ROVs support research ranging from studies of undersea landslides caused by the 1989 Loma Prieta earthquake to the behavior of delicate gelatinous animals like ctenophores and the distribution of cold-seep communities in the bay. In December 1992, geologists used Ventana to drill the submarine canyon walls. That successful drilling was a first for any ROV, and produced the first cores of granodiorite and metamorphosed sediment from the Monterey Canyon.

Peter Brewer, who left the Woods Hole Oceanographic Institution in 1991 after 24 years on the scientific staff to become MBARI's Executive Director, finds working with David Packard inspiring. "David Packard has the ability to visualize a unique mix of scientific research and technology, and his vision is extraordinary. He's like a lighthouse, tall, with scanning vision, in the way he brings his beacon of attention and intelligence to focus on an issue or problem. As a result of associating with him, my own personal vision is now sharper and brighter."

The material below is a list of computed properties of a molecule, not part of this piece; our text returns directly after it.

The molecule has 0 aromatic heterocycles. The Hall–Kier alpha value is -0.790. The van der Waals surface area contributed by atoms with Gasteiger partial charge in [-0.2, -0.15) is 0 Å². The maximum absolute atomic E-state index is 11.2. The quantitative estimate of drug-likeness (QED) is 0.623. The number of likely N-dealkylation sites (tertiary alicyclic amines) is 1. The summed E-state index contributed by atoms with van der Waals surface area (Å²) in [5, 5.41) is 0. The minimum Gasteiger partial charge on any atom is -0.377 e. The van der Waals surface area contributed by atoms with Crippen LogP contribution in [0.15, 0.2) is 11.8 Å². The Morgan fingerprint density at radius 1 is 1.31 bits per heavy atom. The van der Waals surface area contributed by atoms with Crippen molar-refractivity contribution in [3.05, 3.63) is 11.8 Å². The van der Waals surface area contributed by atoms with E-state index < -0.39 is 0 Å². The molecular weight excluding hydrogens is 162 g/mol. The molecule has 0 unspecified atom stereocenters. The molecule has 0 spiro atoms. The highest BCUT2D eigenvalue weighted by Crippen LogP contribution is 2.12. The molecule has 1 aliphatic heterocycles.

The Packards' long-term goal is to make contributions to science and technology and raise public awareness. "We need more educated people to solve the incredibly complex problems facing us," declares Julie Packard. "My vision and my father's vision is a major research institution working hand-in-hand with a major public education institution. No aquarium in the world is close to doing what we're doing--thanks to our collaborations."

Judith L. Connor is Senior Research Associate at the Monterey Bay Aquarium Research Institute. She received her Ph.D. from the University of California at Berkeley, where she studied the ecology of tropical reef algae. Now, she works on marine habitats far below the sunlit waters, studying deep-sea biology and geology in the Monterey submarine canyon.

Nora L. Deans is Publications Manager at the Monterey Bay Aquarium where she directs a natural history publishing program and the production of educational materials. With a degree in journalism and biology from the University of Michigan, she has pursued her fascination for the sea as a natural history writer and editor for almost 20 years, most of those at public aquariums. She also edits Current: The Journal of Marine Education for the National Marine Educators Association.
COPYRIGHT 1993 Woods Hole Oceanographic Institution
No portion of this article can be reproduced without the express written permission from the copyright holder.
Copyright 1993 Gale, Cengage Learning. All rights reserved.

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Author:Connor, Judith L.; Deans, Nora L.
Publication:Oceanus
Date:Jun 22, 1993
Words:2392